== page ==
Ivo van Emmerik - Database © 2017
'Birdstones' - small sculptures resembling birds, belonging to pre-historic North American Indian cultures, found east of the Mississippi.
The music represents the 'delayed' observation of a musical sculpture.
Where, from a musical viewpoint, space and colour prevail, time and pitch come to a standstill.
Ellsworth Kelly once compared the effect of his paintings with 'birdstones'; they are concrete and at the same time magical and they have an aura of form, according to Kelly. He wishes his work, like birdstones, to have an 'eternal existence in the present'.
The musicians are seated on stage, the ensemble being divided into two groups. The fifteen musicians operate individually as well as in groups. There is no conductor. Within the given time limits, a fragment is to be repeated several times by each player individually, each time in a different tempo.
The music is built up in layers, each layer consisting of small groups of one to five players: from softly sparkling drones and blurring harmonies to rhythmically distinct passages and loud bursts of sound.The composition of these groups changes several times in the course of the piece.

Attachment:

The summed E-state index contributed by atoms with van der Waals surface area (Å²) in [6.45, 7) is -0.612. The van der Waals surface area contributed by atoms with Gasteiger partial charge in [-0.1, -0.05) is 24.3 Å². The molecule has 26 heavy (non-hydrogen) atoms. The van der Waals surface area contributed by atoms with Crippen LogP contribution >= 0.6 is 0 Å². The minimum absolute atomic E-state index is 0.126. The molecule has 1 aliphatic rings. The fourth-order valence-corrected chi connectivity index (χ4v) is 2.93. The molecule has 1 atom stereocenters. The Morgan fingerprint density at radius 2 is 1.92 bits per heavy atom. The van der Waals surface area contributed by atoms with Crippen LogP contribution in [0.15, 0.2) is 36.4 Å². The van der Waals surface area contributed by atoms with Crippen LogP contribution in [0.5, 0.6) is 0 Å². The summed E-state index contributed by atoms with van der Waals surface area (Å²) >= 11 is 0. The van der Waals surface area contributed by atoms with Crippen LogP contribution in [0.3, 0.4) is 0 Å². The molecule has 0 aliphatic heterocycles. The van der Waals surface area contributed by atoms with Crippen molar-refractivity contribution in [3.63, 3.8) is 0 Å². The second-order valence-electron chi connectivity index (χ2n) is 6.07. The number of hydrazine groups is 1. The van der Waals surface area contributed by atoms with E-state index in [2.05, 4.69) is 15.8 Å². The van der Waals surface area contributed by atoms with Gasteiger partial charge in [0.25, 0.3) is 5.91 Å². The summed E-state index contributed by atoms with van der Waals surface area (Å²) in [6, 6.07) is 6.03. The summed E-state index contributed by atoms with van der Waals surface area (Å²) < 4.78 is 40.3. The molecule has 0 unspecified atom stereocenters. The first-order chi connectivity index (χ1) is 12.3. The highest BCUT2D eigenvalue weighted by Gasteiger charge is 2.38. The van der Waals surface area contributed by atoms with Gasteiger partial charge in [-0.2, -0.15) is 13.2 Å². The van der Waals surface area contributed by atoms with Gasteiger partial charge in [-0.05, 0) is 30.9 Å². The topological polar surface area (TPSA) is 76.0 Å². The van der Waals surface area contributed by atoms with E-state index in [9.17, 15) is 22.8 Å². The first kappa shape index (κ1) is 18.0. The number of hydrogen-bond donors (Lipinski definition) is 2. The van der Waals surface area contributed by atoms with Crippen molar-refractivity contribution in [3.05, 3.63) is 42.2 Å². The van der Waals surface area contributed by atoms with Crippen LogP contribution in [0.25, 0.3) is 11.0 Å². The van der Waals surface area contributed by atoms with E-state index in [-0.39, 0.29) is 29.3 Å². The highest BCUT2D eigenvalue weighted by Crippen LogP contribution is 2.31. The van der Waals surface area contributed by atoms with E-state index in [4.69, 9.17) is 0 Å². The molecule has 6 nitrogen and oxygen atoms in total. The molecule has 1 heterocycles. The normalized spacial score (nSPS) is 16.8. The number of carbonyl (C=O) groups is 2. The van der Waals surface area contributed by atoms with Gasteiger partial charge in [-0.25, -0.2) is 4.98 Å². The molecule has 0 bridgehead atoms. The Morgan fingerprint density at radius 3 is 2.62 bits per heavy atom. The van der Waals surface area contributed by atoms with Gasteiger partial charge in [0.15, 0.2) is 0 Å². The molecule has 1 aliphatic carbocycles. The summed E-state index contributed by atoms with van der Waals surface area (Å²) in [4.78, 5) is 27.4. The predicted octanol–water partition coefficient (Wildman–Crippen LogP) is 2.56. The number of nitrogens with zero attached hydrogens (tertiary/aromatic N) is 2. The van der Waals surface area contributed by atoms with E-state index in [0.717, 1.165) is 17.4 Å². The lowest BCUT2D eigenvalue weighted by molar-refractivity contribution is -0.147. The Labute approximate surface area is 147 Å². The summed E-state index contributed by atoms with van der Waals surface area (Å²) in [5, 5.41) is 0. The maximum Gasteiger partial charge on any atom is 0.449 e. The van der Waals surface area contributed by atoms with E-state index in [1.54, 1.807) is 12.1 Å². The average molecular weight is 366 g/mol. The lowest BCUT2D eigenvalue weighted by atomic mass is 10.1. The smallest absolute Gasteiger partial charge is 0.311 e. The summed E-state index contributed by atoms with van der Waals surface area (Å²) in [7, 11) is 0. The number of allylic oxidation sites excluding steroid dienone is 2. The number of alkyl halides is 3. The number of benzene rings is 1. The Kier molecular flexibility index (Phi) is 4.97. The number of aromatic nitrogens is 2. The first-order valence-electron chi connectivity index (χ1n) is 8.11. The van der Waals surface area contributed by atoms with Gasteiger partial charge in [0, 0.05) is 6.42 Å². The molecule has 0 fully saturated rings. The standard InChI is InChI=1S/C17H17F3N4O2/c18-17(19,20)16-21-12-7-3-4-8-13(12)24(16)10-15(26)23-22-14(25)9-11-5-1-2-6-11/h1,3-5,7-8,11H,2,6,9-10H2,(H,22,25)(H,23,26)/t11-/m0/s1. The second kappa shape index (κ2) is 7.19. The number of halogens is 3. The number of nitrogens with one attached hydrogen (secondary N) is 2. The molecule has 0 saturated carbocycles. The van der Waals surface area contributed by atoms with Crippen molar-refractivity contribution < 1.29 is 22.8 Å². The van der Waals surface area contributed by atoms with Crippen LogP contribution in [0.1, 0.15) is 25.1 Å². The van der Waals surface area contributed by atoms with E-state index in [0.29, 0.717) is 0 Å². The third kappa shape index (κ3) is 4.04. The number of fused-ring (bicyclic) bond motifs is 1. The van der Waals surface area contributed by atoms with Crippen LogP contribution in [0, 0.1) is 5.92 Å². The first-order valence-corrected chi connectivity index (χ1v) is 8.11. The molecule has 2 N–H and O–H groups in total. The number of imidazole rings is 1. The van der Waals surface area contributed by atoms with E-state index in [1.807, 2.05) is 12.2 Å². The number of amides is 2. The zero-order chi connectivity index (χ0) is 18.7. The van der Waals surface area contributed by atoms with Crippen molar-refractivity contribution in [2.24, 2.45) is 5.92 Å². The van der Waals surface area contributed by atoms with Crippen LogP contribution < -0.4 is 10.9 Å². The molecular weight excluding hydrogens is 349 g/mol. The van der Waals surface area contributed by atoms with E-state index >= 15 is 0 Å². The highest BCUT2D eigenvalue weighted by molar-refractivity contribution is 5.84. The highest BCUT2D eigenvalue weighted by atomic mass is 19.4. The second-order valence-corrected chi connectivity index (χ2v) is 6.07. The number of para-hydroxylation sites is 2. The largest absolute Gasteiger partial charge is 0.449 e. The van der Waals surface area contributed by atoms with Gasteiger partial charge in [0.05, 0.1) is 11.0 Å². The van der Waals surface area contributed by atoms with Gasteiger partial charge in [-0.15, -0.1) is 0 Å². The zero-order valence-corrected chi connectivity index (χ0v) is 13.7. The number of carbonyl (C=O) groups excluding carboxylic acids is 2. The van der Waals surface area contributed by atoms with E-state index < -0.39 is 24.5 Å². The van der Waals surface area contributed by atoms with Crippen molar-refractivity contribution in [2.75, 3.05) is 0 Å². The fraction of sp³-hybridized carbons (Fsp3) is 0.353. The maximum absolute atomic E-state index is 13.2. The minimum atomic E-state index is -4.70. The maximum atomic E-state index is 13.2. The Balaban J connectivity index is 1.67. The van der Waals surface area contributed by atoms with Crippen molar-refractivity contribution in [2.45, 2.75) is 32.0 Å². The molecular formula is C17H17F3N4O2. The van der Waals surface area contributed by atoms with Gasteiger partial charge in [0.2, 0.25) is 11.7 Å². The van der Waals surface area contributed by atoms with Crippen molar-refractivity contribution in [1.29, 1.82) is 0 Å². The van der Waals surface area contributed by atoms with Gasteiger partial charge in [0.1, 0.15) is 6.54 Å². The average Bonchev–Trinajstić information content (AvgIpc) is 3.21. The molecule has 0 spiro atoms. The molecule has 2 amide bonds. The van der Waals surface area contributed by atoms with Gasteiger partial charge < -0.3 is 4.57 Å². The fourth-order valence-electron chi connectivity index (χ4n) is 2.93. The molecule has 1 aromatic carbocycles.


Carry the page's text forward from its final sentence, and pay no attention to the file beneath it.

The sound spectrum changes from homogeneous groups (string quartet, woodwinds, brass) seated far apart to heterogeneous groups spatially concentrated on one spot (e.g. clarinet, trumpet, piano, violin and cello at the lefthand side of the stage and oboe, harp, percussion and viola at the righthand side), without the musicians actually changing places.
This spatial conception brings to mind an association with birdstones - 'concrete and at the same time magical' -, with time as an added dimension.
Ivo van Emmerik, June 1998
scored for 15 instrumentalists:
3 cowbells, gong [tuned to c], Glockenspiel, maracas, cabaza, switch, hi-hat, bass drum; 1 player),
ca. 27 minutes
Donemus Amsterdam © 1999
20 March 2001, De Rode Hoed Amsterdam, by the Ives Ensemble
"In Birdstone, Van Emmerik suggests movement in his static sound blocks by repeating the same phrase in an ever changing tempo. But this sound machine is far from leading to theatricality, assumes rather an extremely fragile and delicate balance."
NRC, 26 March 2001
"Van Emmerik (...) always manages to create an authentic sound with own references."
Trouw, 22 March 2001